Texting is tacky. Calling is awkward. Email is old.
On August 28th Miranda July, fimmaker, media artist, writer and everything inbetween, unveiled a new form of messaging:
Somebody — an app created with support from fashion label Miu Miu, available in the iTunes store as a free download (sadly iOS only).
The knack of somebody is the integration of strangers and random into the typical one-to-one communication of chat-applications.
When you send your friend a message through Somebody, it goes — not to your friend — but to the Somebody user nearest your friend. This person
(probably a stranger) delivers the message verbally, acting as your stand-in. The app launched at the Venice Film Festival along with a short companion film, part of Miu Miu’s Women’s Tales series. The hilarious flic gives you an idea about what may happens if somebody uses Somebody to send you a message and will destroy your believe in the innocence of house plants forever.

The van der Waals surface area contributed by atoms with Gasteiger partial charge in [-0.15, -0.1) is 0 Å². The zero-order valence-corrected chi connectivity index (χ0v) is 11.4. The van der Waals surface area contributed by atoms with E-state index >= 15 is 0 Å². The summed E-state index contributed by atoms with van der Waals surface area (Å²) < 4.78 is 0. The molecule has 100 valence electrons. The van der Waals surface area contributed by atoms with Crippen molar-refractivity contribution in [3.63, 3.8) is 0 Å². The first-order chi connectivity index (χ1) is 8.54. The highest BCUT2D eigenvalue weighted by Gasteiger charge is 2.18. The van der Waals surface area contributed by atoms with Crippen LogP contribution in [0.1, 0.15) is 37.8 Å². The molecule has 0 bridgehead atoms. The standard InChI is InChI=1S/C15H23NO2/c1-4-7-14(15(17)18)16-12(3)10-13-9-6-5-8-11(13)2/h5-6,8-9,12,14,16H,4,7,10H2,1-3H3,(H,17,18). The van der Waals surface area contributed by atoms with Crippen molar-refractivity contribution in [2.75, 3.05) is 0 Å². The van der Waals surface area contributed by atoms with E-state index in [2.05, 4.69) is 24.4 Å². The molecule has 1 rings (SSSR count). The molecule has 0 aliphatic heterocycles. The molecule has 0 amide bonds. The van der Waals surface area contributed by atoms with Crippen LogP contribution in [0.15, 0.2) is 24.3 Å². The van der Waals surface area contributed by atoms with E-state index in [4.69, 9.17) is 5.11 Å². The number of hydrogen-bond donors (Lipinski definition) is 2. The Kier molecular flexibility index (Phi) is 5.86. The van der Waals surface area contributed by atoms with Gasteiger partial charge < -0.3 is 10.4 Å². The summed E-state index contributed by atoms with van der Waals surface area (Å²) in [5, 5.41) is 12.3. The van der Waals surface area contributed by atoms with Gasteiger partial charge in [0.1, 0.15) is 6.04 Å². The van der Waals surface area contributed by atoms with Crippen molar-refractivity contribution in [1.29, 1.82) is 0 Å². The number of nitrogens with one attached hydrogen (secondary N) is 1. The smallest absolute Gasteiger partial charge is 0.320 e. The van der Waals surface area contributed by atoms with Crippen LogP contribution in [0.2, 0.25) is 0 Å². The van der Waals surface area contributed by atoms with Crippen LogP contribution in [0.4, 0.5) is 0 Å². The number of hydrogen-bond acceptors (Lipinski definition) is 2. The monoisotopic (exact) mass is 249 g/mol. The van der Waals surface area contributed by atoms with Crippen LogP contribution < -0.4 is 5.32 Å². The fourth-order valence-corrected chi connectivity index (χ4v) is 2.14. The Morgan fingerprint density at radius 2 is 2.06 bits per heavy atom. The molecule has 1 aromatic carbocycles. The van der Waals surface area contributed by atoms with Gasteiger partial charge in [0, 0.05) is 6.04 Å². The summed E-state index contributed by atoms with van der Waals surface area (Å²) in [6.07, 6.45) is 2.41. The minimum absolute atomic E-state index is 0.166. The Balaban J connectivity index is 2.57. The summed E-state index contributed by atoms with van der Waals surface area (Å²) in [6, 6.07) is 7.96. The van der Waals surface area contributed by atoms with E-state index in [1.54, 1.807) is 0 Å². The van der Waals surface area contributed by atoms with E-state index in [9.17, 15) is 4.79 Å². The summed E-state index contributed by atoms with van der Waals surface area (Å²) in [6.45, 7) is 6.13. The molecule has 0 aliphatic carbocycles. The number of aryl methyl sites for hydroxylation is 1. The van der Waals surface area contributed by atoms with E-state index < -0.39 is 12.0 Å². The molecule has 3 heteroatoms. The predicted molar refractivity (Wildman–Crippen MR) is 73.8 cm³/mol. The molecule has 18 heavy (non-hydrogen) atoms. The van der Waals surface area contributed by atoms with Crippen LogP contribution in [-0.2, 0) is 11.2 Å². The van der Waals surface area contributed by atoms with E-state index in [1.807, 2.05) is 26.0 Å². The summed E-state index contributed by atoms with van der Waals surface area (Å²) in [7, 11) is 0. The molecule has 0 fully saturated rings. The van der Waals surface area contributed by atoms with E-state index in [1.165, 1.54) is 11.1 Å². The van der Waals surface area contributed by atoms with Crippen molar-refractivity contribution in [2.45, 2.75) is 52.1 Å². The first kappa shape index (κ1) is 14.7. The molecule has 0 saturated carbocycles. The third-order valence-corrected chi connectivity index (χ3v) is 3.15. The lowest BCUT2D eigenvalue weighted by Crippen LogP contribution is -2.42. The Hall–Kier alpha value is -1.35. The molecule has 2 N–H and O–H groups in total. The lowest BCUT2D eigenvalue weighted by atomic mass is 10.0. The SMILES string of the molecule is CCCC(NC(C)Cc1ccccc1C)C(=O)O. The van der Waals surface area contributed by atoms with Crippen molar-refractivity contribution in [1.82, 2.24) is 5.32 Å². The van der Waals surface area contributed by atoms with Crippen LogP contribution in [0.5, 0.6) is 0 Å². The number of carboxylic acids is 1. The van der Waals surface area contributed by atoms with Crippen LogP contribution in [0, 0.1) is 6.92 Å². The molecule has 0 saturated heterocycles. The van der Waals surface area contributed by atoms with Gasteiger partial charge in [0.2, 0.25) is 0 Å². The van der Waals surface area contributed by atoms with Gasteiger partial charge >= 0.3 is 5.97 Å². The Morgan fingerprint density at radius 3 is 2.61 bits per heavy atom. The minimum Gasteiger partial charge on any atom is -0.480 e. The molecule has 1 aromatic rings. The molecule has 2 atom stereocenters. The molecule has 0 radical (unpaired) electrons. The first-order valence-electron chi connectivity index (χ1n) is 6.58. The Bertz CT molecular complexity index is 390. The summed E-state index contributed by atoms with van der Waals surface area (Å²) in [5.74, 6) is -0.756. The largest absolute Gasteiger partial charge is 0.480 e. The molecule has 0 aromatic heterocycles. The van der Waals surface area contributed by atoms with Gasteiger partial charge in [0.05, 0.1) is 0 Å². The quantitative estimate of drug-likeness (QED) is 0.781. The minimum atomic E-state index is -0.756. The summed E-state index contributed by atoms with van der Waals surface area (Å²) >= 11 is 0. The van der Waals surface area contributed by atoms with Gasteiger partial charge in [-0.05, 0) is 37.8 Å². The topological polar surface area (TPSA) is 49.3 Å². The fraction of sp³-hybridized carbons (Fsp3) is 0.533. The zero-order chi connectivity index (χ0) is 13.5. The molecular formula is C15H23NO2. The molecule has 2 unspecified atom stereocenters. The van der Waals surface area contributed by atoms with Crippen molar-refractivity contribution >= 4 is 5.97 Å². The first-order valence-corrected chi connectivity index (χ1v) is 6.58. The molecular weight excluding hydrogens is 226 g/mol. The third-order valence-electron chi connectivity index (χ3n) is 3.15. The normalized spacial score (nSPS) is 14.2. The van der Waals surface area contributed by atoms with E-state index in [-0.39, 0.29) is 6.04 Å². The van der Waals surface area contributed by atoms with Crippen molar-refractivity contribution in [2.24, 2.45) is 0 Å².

Since Somebody is brand new early adapters are integral to its creation — the most hightech part of the app is not in the phone, it’s in the users who dare to deliver a message to a stranger. “I see this as far-reaching public art project, inciting performance and conversation about the value of inefficiency and risk,” says July.
Somebody works best with a critical mass of users in a given area; colleges, workplaces, parties and concerts can become Somebody hotspots simply by designating themselves as one (details on somebodyapp.com).
Official Somebody hotspots so far include Los Angeles County Museum of Art (with a presentation by Ms. July on Sept. 11), The New Museum (presentation on Oct. 9), Yerba Buena Center for The Arts (San Francisco), Portland Institute of Contemporary Art, Museum of Fine Arts, Boston, The Walker Art Center (Minneapolis), and Museo Jumex(Mexico City.) Museum-goers are invited to and deliver messages in these spaces where there are likely to be other users.
Somebody twists our love of avatars and outsourcing —every relationship becomes a three-way. The antithesis of the utilitarian efficiency that tech promises, here, finally, is an app that makes us nervous, giddy, and alert to the people around us.